1858 Words8 Pages

INTRODUCTION TO
CAPITAL BUDGETING
Overview 159
7.1 The NPV Rule for Judging Investments and Projects 159
7.2 The IRR Rule for Judging Investments 161
7.3 NPV or IRR, Which to Use? 162
7.4 The “Yes–No” Criterion: When Do IRR and NPV Give the Same Answer? 163
7.5 Do NPV and IRR Produce the Same Project
Rankings? 164
7.6 Capital Budgeting Principle: Ignore Sunk Costs and
Consider Only Marginal Cash Flows 168
7.7 Capital Budgeting Principle: Don’t Forget the Effects of Taxes—Sally and Dave’s Condo Investment 169
7.8 Capital Budgeting and Salvage Values 176
7.9 Capital Budgeting Principle: Don’t Forget the Cost of Foregone Opportunities 180
7.10 In-House Copying or Outsourcing? A Mini-case
Illustrating Foregone Opportunity*…show more content…*

Thus, if we have correctly chosen the discount rate r for the project, the PV is what we ought to be able to sell the project for in the market.1 The net present value is the wealth increment produced by the project, so that NPV 0 means that a project adds to our wealth: NPV = CF0 ↑ Initial cash flowrequired to implement the project. This is usually a negative number. + N t=1 CFt (1 + r )t ↑ Market value of future cash flows. An Initial Example To set the stage, let’s assume that you’re trying to decide whether to undertake one of two projects. Project A involves buying expensive machinery that produces a better product at a lower cost. The machines for project A cost $1,000 and, if purchased, you anticipate that the project will produce cash flows of $500 per year for the next five years. Project B’s machines are cheaper, costing $800, but they produce smaller annual cash flows of $420 per year for the next five years. We’ll assume that the correct discount rate is 12%. 160 PART TWO CAPITAL BUDGETING AND VALUATION 1This assumes that the discount rate is “correctly chosen,” by which we mean that it is appropriate to the riskiness of the project’s cash flows. For the moment, we fudge the question of how to choose discount rates; this topic is discussed in Chapter 9. 0195301501_158-192_ch7.qxd 11/3/05 12:47 PM Page 160 CHAPTER 7 Introduction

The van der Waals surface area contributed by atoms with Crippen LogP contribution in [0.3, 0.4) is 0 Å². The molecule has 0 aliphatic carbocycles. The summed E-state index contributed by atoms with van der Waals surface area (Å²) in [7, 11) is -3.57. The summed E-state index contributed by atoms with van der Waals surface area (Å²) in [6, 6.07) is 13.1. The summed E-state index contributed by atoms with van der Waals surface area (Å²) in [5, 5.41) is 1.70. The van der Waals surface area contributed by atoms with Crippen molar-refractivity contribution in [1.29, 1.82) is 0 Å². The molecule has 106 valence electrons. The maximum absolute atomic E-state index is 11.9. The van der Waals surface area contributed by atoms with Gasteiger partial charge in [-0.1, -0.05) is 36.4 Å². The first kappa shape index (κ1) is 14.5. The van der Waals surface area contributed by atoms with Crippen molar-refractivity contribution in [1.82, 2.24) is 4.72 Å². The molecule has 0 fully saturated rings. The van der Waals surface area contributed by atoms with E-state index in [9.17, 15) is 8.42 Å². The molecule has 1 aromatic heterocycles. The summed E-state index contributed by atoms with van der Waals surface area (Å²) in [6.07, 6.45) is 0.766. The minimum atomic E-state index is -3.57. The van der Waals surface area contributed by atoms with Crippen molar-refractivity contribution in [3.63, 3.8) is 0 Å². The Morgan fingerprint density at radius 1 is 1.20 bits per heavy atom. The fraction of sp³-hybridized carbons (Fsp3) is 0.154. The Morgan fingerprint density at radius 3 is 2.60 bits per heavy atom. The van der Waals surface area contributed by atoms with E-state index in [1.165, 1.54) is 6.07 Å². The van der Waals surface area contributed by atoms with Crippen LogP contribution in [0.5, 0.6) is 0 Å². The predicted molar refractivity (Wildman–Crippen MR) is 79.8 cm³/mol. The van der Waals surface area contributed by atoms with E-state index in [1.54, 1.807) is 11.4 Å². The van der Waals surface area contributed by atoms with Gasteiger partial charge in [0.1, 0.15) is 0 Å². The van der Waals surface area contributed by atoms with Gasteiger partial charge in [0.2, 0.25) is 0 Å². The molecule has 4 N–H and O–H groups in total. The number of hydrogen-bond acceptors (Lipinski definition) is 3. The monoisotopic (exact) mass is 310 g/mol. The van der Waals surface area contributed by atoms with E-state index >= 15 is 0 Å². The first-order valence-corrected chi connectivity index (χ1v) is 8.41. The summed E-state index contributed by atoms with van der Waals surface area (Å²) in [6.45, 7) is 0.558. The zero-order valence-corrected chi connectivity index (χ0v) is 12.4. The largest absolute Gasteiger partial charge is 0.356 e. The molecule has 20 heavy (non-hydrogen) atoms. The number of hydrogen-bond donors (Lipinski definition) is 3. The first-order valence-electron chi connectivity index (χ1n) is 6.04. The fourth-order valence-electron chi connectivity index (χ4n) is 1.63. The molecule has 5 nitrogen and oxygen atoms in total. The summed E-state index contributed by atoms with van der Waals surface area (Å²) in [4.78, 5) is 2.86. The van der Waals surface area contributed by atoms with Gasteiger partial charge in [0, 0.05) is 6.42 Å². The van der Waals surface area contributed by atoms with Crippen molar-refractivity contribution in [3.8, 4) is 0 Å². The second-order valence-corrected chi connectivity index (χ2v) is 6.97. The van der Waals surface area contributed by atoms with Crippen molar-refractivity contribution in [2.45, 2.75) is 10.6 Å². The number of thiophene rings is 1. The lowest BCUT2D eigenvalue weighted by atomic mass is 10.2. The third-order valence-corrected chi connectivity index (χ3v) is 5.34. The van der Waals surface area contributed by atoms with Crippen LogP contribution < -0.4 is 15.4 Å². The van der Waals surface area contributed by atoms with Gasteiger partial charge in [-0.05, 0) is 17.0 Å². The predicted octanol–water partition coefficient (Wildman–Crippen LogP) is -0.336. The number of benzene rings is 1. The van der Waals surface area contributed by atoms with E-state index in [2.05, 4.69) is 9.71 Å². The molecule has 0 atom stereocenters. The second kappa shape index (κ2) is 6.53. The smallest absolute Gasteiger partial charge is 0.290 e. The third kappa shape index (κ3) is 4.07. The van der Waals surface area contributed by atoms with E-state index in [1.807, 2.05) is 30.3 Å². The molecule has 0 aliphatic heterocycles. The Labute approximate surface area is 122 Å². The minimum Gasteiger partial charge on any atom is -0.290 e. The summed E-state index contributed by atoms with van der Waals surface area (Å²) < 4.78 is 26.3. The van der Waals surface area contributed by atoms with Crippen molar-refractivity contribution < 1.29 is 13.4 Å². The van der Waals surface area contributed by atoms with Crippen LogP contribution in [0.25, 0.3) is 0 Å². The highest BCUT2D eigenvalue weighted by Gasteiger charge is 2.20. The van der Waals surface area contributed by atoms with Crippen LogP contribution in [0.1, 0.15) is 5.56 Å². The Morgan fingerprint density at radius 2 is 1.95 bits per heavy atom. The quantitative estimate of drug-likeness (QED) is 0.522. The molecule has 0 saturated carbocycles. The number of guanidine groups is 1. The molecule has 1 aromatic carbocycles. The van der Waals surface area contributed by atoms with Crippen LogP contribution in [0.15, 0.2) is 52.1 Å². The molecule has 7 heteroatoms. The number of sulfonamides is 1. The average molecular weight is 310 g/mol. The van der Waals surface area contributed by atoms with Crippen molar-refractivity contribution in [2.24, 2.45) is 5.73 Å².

Thus, if we have correctly chosen the discount rate r for the project, the PV is what we ought to be able to sell the project for in the market.1 The net present value is the wealth increment produced by the project, so that NPV 0 means that a project adds to our wealth: NPV = CF0 ↑ Initial cash flowrequired to implement the project. This is usually a negative number. + N t=1 CFt (1 + r )t ↑ Market value of future cash flows. An Initial Example To set the stage, let’s assume that you’re trying to decide whether to undertake one of two projects. Project A involves buying expensive machinery that produces a better product at a lower cost. The machines for project A cost $1,000 and, if purchased, you anticipate that the project will produce cash flows of $500 per year for the next five years. Project B’s machines are cheaper, costing $800, but they produce smaller annual cash flows of $420 per year for the next five years. We’ll assume that the correct discount rate is 12%. 160 PART TWO CAPITAL BUDGETING AND VALUATION 1This assumes that the discount rate is “correctly chosen,” by which we mean that it is appropriate to the riskiness of the project’s cash flows. For the moment, we fudge the question of how to choose discount rates; this topic is discussed in Chapter 9. 0195301501_158-192_ch7.qxd 11/3/05 12:47 PM Page 160 CHAPTER 7 Introduction

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